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Re: sex differences in throwing

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  • Re: sex differences in throwing


    I have looked at a few females under 3D high-speed videography and
    compared them to a large database of collegiate pitchers (male) in
    overhand throwing of a fastball. The differences I saw seemed to be
    related to lack of technique due to lack of experience throwing overhand
    and not so much with the sex of the person throwing the ball. In
    addition, total body lack of strength and poor timing of body segments
    in the throwing progression contributed to the effect of "throwing like
    a girl". To be more specific, I found that females (or inexperienced
    throwers) not acustomed to throwing overhand tend to keep the elbow
    about about 40-60 degrees more flexed approaching release of the ball.
    This increased flexion near release gives an observer the impression
    that the inexperienced thrower is almost pushing the ball ("throwing
    like a girl"). This may be partly due to the insecurity of wanting to
    allow the elbow to approach max extension while moving at top speed near
    ball release as college male pitchers do (155-165 deg at release). The
    inexperienced thrower will tend to keep the ball and hand closer to the
    ear approaching release hence the elbow flexion. This increased flexion
    state severely decreases the body's ability to apply force to the ball
    therefore, ball velocity is dramatically reduced. Other gross
    differences between an experienced and inexperienced thrower are in the
    amount of shoulder external rotation during the cocking phase and the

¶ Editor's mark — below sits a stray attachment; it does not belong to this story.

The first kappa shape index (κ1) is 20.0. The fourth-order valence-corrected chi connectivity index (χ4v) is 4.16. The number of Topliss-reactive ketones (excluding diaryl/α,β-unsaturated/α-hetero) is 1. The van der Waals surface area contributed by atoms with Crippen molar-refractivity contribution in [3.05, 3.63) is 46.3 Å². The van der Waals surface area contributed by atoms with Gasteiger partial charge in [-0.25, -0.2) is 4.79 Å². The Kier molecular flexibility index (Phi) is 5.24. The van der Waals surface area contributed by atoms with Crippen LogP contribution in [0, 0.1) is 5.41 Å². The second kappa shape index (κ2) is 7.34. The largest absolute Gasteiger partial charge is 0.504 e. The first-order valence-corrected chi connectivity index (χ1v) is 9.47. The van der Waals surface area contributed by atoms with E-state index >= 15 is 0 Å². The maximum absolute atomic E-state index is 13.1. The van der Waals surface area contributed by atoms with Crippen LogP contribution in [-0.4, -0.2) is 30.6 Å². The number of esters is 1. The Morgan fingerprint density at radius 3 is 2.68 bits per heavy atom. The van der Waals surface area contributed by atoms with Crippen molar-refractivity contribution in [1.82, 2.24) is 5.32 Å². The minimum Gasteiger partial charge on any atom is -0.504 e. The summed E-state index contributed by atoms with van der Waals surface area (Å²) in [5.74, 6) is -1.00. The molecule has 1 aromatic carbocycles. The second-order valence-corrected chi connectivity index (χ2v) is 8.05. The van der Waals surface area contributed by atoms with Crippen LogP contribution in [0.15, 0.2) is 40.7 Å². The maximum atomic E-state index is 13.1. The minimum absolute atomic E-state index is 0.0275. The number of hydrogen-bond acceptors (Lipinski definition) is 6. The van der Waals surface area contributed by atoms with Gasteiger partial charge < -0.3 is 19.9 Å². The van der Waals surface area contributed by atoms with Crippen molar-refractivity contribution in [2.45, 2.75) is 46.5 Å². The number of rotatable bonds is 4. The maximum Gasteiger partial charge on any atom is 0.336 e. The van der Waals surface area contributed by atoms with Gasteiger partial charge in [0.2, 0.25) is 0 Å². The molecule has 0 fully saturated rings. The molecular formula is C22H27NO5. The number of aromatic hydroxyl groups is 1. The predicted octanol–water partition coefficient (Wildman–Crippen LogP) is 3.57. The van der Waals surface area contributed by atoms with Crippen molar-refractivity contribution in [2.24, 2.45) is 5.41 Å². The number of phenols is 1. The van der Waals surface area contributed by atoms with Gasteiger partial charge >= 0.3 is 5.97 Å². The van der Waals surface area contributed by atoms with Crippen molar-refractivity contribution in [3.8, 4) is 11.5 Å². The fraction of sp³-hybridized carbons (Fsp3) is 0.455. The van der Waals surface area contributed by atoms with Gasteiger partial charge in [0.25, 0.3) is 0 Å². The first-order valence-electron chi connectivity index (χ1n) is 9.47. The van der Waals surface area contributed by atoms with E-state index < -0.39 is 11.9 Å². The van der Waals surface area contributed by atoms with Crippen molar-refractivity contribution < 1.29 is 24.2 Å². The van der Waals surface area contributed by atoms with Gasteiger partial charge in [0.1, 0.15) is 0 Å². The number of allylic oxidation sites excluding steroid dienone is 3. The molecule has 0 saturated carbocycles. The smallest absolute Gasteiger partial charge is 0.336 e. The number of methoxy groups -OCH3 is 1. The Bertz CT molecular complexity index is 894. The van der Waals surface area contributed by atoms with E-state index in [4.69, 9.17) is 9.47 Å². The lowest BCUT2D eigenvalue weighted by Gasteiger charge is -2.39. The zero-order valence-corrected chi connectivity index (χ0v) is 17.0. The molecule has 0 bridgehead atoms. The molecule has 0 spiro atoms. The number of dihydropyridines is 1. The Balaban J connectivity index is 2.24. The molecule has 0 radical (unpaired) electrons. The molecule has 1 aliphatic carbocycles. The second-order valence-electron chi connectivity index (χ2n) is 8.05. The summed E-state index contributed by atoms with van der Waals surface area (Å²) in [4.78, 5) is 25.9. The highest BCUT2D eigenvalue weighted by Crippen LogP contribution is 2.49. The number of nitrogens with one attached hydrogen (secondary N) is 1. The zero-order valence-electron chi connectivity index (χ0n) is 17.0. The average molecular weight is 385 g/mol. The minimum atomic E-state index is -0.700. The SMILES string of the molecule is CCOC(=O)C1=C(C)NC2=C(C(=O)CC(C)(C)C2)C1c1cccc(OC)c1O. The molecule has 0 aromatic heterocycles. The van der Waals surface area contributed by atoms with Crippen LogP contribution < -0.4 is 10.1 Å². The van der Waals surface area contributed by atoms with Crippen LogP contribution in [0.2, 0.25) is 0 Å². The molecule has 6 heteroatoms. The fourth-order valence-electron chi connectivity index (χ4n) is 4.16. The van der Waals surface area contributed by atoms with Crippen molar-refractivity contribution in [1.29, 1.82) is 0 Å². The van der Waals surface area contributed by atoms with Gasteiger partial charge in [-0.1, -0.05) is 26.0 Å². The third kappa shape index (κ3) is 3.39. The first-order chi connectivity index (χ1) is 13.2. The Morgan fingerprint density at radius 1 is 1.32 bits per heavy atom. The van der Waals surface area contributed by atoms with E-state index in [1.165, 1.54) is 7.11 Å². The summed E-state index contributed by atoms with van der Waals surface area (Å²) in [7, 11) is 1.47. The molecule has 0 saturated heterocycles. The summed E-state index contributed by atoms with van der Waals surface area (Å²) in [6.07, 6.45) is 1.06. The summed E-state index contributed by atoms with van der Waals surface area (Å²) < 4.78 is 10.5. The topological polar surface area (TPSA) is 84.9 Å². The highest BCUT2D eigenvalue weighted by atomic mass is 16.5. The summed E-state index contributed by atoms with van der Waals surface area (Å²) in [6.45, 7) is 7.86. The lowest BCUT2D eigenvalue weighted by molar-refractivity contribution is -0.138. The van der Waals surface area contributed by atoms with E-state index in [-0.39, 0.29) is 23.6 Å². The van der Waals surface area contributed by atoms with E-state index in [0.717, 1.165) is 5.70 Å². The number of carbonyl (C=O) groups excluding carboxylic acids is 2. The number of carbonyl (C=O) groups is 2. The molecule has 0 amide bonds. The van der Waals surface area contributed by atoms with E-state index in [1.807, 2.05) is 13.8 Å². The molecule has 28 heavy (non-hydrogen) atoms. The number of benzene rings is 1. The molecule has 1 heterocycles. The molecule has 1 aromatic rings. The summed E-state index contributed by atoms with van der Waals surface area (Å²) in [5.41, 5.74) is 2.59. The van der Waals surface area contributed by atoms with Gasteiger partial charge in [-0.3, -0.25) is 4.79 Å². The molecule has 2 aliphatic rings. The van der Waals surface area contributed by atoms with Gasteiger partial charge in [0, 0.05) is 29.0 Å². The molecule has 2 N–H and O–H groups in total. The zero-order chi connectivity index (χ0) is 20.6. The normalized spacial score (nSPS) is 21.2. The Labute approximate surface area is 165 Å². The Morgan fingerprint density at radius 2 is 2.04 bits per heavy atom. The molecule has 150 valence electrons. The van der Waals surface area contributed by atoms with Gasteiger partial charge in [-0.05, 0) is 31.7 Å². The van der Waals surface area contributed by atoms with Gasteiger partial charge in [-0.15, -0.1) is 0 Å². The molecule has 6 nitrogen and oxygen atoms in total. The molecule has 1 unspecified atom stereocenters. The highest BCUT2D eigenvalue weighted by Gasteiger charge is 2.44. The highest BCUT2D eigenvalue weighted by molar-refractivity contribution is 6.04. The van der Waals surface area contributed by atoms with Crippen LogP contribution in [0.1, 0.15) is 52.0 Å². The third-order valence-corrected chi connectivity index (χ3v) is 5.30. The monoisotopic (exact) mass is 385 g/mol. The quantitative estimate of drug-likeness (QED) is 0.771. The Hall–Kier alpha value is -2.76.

internal rotation velocity approching ball release. Timing issues
    involving first-stride leg placement, second-pelvic rotation,
    third-torso rotation, fourth-shoulder ext rotation, fifth-elb extension,
    and sixth-shoulder int rotation (in that order) are all screwed up in
    the inexperienced thrower.

    My opinion is that differences in throwing techniques between males and
    females are more related to lack of experience (as measured in # of
    balls thrown during childhood, teen years, adult hood) rather than to
    differences in anatomy and/or skeletal mechanics associated with
    different genders.

    Patrick Castagno
    __________________________________________________ __
    Patrick W. Castagno, MS
    Manager/Biomechanist - duPont Hospital for Children
    Gait Analysis Laboratory
    1600 Rockland Road
    Wilmington, DE 19899

    "The Victory lies in the struggle."

    Brad Wright wrote:

    It's widely held (among boys, at least) that girls throw balls (and
    punches) different from boys, hence the familiar phase, "throw like a
    girl". Does anyone know (a) whether any significant sex differences
    throwing style have been demonstrated in the biomechanics literature
    (b) what biomechanical differences might account for throwing style
    differences, if they exist?

    Anecdotally, my impression is that very small children show no
    throwing style differences between the sexes; only later do any
    differences become evident, and they may be due largely to differences
    experience or training. However, I've heard it argued that even
    athletically inclined women tend to throw more "like a girl" than the
    typical man. Any ideas (or better yet, data)?


    Brad Wright
    University of Chicago

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